He quickly became obsessed with his creations, considering them to be the ultimate form of life superior to all others, and in order to safeguard their existence he arranged for his own people to be wiped out by the Thals to stop them from closing down his Dalek project. The Daleks then exterminated the Thal victors.
Davros first appeared in Genesis of the Daleks, where he was played by Michael Wisher, whose performance in the role is acclaimed by many fans. It has been said that almost everything said by Davros in this story is quotable, with a discussion between himself and the Fourth Doctor (Tom Baker) on the topic of the creation of a hypothetical lethal virus being an example. At the end of this story, he is killed by his own creations, the newly-created Daleks, when they turn their guns on him.
He proved too effective a character to be kept dead, however, and he was resurrected seven years later in Destiny of the Daleks, on the grounds that some kind of self-repair mechanism built into his life-support chair had saved him and then very slowly (over a period of centuries) restored him. Further repeat appearances followed in Resurrection of the Daleks and Revelation of the Daleks. Many consider these to be a good example of the law of diminishing returns. This is particularly in regard to the increasingly implausible mechanisms by which Davros' almost universally sticky fate at the end of the previous story is explained away.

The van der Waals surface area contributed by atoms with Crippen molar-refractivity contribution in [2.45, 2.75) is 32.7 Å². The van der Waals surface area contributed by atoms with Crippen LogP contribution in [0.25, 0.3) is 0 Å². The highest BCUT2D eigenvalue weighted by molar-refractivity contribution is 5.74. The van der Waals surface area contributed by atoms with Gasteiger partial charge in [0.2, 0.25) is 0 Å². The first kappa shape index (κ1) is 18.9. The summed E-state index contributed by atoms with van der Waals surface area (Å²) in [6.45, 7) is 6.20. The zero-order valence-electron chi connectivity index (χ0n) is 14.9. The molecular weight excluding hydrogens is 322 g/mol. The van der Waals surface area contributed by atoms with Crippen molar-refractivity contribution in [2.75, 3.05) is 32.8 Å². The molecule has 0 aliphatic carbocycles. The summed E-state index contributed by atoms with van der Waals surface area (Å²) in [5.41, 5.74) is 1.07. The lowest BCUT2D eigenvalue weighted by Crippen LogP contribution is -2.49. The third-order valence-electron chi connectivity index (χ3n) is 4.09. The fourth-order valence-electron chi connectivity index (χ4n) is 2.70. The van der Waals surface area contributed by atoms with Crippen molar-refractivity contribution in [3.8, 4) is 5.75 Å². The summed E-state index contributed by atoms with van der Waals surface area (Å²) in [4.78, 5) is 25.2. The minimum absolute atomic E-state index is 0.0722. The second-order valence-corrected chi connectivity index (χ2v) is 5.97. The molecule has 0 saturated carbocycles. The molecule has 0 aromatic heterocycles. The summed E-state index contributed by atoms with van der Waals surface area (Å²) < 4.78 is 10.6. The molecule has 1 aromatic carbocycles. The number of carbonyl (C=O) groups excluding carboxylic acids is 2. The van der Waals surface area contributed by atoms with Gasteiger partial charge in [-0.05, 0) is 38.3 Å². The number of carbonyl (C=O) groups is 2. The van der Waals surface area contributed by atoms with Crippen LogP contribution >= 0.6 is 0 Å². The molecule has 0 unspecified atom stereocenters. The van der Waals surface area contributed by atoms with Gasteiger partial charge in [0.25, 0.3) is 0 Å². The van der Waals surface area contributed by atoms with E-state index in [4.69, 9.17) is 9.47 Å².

His last appearance was in Remembrance of the Daleks by Ben Aaronovitch, physically reduced to a head in a customised Dalek casing. In this story, set in London in 1963 and regarded as one of the best Doctor Who stories to emerge for quite some time, both he and Skaro were apparently destroyed by the Seventh Doctor.